He discovers that, by the year 802,701, mankind has evolved into two separate species: the peaceful, defenseless Eloi and the violent Morlocks. While the novel is a political satire, it also incorporated numerous new scientific theories of Wells's day, such as Darwin's Theory of Evolution and the concept of time as a dimension-like distance.
In a disturbing moment, the Time Traveler travels to the ends of the Earth, watching the planet become progressively more and more alien until the world itself begins to die.
You have to remember: while time travel had been alluded to in fiction before (usually in the form of seeing the future), never had anyone constructed a machine that could travel through time. Nor had any story depicted the end of the world in a scientific, non-religious manner.
Wells would again reshape the history of science fiction with his later novel, The War of the Worlds (1898). While stories had depicted creatures living on alien worlds before, this is the first one that depicted aliens as a race who wanted to invade and colonize Earth. Mankind is powerless to stop the aliens, who possess far more advanced technology than any of them. Which makes their eventual defeat thanks to bacteria even more stunning (this twist would inspire numerous later works of science fiction, most notably to modern audiences Independence Day and Signs).
But The War of the Worlds is not merely an alien invasion story. It is also Wells's criticism of British imperialism. Wells figured "Well, the British go in and invade other lands with inferior technology? How would we feel if someone tried the same thing on us?"
Again, Wells is successful not merely because he was the first. Wells wasn't. H.G. Wells is among the greatest science fiction writers of all time because he was the first to do this sort of stuff well. And not only well, but extraordinarily well. He infused science fiction with social commentary – something that only the most successful works in the history of science fiction managed to pull off well.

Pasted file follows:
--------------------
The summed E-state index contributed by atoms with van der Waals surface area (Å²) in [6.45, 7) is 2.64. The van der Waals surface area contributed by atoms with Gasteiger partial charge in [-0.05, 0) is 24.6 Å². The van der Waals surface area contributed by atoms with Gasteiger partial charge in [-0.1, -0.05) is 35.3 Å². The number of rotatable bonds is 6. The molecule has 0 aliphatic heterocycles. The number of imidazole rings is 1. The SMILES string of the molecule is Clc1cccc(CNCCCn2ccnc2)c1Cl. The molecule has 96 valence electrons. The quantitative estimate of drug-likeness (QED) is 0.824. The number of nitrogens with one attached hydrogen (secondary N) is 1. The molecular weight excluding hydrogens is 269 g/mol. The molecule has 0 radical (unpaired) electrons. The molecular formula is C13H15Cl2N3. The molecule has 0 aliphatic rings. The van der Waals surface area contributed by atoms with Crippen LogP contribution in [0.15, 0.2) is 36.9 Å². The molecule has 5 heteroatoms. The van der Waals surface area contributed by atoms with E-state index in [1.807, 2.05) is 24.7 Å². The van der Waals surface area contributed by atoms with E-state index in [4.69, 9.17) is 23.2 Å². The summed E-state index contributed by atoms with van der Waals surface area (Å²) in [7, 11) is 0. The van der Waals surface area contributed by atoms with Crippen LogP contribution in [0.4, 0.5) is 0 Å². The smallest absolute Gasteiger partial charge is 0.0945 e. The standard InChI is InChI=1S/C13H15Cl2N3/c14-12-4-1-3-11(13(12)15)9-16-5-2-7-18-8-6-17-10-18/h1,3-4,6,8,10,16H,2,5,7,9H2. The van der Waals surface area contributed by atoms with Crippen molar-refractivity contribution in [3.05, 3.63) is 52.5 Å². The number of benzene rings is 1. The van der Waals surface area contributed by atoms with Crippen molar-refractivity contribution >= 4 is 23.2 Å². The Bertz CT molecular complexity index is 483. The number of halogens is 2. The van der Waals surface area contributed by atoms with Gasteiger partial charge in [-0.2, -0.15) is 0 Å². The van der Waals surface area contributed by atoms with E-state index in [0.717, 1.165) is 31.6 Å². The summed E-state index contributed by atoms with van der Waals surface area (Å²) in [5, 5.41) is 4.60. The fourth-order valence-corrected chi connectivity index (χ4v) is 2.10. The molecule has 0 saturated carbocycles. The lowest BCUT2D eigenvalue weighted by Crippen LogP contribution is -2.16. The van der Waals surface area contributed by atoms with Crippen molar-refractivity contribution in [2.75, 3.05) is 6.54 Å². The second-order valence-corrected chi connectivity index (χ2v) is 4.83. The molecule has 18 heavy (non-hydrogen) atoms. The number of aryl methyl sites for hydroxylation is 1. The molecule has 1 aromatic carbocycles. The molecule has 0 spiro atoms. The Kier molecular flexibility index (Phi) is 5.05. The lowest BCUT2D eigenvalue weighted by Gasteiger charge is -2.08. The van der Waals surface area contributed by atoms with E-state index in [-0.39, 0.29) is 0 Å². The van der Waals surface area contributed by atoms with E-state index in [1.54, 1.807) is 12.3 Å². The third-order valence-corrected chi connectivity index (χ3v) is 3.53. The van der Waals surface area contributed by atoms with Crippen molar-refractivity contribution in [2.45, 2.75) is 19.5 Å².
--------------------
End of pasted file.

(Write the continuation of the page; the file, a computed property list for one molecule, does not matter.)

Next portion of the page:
Wells's approach to writing, however, does have flaws. Flaws that are made more interesting when contrasted with Verne's flaws. Jules Verne used math and science to explain what happened, but his focus was first and foremost on adventure and thrills and characters. Wells, however, focused on ideas and science, but his characters are very underwhelming. One of the core reasons The War of the Worlds has yet to have a truly great film adaptation is because the main character is a passive player in the plot, observing the invasion rather than doing anything active in the plot.
For the rest of our history, please consider this debate: what is more important in works of science fiction? The science – facts, details, and the like – or the fiction – the characters, the plot, and the thrills?
After Wells, the history of science fiction launched into overdrive. In the next part of our series, we will focus on the era of pulp magazines, the rise of Edgar Rice Burroughs and H.P. Lovecraft, the 50s science fiction boom, and the Big Three writers of science fiction.